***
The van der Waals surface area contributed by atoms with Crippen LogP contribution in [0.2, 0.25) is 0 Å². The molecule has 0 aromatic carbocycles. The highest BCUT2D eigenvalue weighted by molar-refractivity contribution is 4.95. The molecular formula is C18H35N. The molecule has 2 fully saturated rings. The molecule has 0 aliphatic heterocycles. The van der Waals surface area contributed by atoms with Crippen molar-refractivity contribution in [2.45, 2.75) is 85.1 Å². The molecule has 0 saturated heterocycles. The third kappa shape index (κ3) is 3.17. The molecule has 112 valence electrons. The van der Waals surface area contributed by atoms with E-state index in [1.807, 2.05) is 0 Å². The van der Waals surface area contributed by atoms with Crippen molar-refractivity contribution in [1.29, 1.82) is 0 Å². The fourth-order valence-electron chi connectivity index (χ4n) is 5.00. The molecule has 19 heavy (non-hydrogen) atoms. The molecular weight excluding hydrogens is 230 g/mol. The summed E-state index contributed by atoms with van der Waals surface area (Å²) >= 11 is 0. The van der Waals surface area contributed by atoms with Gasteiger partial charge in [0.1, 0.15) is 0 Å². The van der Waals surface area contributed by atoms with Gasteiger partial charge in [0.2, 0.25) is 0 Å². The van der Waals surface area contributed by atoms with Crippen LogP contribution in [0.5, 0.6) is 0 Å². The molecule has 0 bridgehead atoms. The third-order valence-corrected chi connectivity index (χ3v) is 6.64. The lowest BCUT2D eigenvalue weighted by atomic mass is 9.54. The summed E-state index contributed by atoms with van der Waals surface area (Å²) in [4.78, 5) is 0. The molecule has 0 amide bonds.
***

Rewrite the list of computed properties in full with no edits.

The van der Waals surface area contributed by atoms with Crippen LogP contribution in [0.2, 0.25) is 0 Å². The molecule has 0 aromatic carbocycles. The highest BCUT2D eigenvalue weighted by molar-refractivity contribution is 4.95. The molecular formula is C18H35N. The molecule has 2 fully saturated rings. The molecule has 0 aliphatic heterocycles. The van der Waals surface area contributed by atoms with Crippen molar-refractivity contribution in [2.45, 2.75) is 85.1 Å². The molecule has 0 saturated heterocycles. The third kappa shape index (κ3) is 3.17. The molecule has 112 valence electrons. The van der Waals surface area contributed by atoms with E-state index in [1.807, 2.05) is 0 Å². The van der Waals surface area contributed by atoms with Crippen molar-refractivity contribution in [1.29, 1.82) is 0 Å². The fourth-order valence-electron chi connectivity index (χ4n) is 5.00. The molecule has 19 heavy (non-hydrogen) atoms. The molecular weight excluding hydrogens is 230 g/mol. The summed E-state index contributed by atoms with van der Waals surface area (Å²) >= 11 is 0. The van der Waals surface area contributed by atoms with Gasteiger partial charge in [0.1, 0.15) is 0 Å². The van der Waals surface area contributed by atoms with Gasteiger partial charge in [0.2, 0.25) is 0 Å². The van der Waals surface area contributed by atoms with Crippen LogP contribution in [0.5, 0.6) is 0 Å². The molecule has 0 bridgehead atoms. The third-order valence-corrected chi connectivity index (χ3v) is 6.64. The lowest BCUT2D eigenvalue weighted by atomic mass is 9.54. The summed E-state index contributed by atoms with van der Waals surface area (Å²) in [4.78, 5) is 0. The molecule has 0 amide bonds.